While we do have these very impressive statistics about autism and sensory issues, it is essential to recognize and honor the uniqueness of each individual. While not all people with sensory issues have autism, virtually everyone on the autism spectrum has sensory issues. Sensory issues are generally more severe and more potentially disabling in people on the spectrum.
When working with someone on the spectrum I do make an assumption that there are sensory experiences impacting the person. The question becomes to what degree? In what situations? Is this person in pain? What sensory systems are working most comfortably? Is the person hypersensitive to some types of sensory input? Undersensitive? How much multisensory input can this person handle before it becomes problematic? When overloaded does this person tune out or act up? I try to connect the dots between daily life experiences and outward behaviors that are problematic or unpleasant for that person. Then I try to assess what variables I can adjust so the person can feel and function better.
In your opinion, what are the most critical things a care provider needs to know about sensory issues experienced by those of us on the spectrum? What are the most critical things a parent needs to know?
When my first book, Raising a Sensory Smart Child, was translated into Mandarin, I had a Chinese friend take a look because I couldn’t decipher a single word. She told me the title translated as “It’s Not My Fault.” At first I was appalled at the translation and then I thought about the beauty of the new title. Every parent, teacher, and caregiver needs to know first and foremost that when a person is at the mercy of sensory issues that can be extraordinarily difficult to behave as expected. For young children on the spectrum, with all their difficulties with language and social thinking and motor skills, sensory issues make it even harder if not impossible to behave in a so-called “normal” way.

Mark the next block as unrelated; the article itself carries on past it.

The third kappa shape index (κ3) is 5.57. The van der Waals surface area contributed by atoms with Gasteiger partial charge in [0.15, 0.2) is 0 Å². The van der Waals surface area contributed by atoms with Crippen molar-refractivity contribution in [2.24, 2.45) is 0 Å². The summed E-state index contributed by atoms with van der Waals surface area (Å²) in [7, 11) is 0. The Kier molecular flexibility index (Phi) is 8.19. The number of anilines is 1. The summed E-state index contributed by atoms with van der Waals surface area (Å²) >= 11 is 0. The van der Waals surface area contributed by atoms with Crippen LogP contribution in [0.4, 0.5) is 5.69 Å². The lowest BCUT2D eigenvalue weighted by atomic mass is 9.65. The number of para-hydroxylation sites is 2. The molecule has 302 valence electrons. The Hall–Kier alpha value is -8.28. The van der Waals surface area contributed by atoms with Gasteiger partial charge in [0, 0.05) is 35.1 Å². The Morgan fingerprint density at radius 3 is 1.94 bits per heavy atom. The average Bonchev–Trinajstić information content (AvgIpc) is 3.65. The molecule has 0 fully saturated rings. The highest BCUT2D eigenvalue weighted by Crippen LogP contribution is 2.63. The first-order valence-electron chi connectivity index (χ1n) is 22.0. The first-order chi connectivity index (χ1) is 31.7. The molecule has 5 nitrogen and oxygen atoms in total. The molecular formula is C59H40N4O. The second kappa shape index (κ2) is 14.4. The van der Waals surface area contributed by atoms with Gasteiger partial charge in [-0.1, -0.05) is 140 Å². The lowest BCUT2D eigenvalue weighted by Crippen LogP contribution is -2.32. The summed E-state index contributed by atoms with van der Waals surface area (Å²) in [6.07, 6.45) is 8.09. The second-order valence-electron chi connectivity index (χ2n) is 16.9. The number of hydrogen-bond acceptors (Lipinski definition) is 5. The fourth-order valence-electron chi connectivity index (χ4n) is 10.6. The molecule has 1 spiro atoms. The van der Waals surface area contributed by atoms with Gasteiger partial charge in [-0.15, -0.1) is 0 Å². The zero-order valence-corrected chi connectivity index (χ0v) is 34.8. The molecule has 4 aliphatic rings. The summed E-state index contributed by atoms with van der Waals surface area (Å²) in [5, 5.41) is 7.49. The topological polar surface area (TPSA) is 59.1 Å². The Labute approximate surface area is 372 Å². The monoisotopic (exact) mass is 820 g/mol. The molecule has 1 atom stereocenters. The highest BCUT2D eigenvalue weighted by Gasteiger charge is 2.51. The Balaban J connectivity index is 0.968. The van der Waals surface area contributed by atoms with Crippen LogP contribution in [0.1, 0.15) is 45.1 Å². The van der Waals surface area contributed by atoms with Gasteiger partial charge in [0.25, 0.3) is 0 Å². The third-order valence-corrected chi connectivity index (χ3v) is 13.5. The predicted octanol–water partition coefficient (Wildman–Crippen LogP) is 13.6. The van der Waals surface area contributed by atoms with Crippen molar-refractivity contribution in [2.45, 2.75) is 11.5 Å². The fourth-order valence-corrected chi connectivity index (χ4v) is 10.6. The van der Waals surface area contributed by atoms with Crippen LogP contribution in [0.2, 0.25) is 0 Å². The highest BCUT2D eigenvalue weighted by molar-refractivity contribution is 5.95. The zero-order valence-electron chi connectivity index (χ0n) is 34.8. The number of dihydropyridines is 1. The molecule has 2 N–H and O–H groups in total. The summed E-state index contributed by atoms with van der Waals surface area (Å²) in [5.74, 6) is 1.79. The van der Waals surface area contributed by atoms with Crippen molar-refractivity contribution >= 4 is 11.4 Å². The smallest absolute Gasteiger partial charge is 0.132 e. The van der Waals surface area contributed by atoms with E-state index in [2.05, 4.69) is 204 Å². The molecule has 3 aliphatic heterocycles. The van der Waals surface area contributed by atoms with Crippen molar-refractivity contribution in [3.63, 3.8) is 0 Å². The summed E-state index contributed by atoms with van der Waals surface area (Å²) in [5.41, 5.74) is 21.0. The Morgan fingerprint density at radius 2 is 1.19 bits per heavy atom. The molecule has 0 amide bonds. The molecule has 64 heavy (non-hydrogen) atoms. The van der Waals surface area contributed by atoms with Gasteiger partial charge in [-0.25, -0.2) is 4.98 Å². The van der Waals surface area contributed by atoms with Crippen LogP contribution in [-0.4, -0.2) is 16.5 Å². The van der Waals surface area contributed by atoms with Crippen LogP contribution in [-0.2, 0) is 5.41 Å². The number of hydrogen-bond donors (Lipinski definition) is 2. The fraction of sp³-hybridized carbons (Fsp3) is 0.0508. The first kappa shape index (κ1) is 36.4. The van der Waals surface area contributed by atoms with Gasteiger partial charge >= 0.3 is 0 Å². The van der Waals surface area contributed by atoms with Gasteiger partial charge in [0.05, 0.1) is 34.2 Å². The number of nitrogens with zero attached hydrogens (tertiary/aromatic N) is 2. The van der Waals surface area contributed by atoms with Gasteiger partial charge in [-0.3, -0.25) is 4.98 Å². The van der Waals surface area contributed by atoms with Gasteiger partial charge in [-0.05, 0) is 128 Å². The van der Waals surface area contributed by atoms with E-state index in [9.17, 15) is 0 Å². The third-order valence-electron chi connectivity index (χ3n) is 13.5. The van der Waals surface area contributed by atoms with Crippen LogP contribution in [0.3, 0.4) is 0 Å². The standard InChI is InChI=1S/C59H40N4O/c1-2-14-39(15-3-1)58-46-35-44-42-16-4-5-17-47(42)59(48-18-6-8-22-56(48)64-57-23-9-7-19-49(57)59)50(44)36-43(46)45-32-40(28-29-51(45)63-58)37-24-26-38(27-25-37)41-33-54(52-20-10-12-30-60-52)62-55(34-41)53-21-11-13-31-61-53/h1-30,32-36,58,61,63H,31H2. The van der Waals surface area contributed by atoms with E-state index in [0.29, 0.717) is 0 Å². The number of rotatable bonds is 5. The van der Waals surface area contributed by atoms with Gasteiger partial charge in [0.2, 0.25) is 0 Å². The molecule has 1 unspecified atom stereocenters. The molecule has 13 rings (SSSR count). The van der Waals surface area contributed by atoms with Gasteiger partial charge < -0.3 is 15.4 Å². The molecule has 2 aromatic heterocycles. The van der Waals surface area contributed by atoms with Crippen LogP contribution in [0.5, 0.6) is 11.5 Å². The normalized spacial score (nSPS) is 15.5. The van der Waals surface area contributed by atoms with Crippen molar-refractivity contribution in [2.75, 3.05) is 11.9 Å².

A care provider’s best bets are to avoid harsh lighting such as fluorescents, provide soft seamless clothing, use reassuring firm touch, and speaking gently and patiently using language that is clear, concrete, and free of unnecessary words. Do not demand eye contact when you are speaking as it can be extremely hard to process sight and sound simultaneously, especially for an autistic person who may well be unable to follow what you are saying when watching your lips, eyebrows, and facial expressions change constantly. Understand that a person can’t simply stop self-stimulatory behaviors because you tell them to and that these stims are a way of coping with stressful sensations and feelings, including boredom. Finally, assume competence even if the person is unable to prove this to you yet. And start focusing on what the person can do instead of on deficits.
Many people mistake reactions to sensory issues for purely behavioral issues. For example, mistaking a child who melts down in a store due to overload, versus a child who simply throws a tantrum because they aren’t getting what they want. How did you learn to recognize the difference?
A sensory meltdown represents a mismatch between the situation and sensory processing capability. Typically the sensory stimulation is uncomfortable or painful, the person cannot control impulses and reactions, and recovery happens slowly. A behavioral tantrum is a mismatch between the situation and emotions, desires, and coping skills. It tends to be goal-oriented and once the goal is met, the tantrum stops. If you know that a child does, indeed, have sensory challenges, then you can bet most unwanted behavior is due to those sensory challenges.
If there was one thing you wish everyone knew about sensory issues, what would that be?
I think it’s important to recognize that we all have sensory issues of one kind or another to some degree or another. It’s part of who we are and how we experience ourselves in the world.
Lindsey Biel, M.A., OTR/L, is an occupational therapist with a private practice in New York City. She is coauthor of the bestselling book for parents, Raising a Sensory Smart Child: The Definitive Handbook for Helping Your Child with Sensory Processing Issues. Her latest book, Sensory Processing Challenges: Effective Clinical Work with Kids & Teens. For more information please visit Lindsey Biel’s websites at: sensorysmarts.com and sensoryprocessingchallenges.com.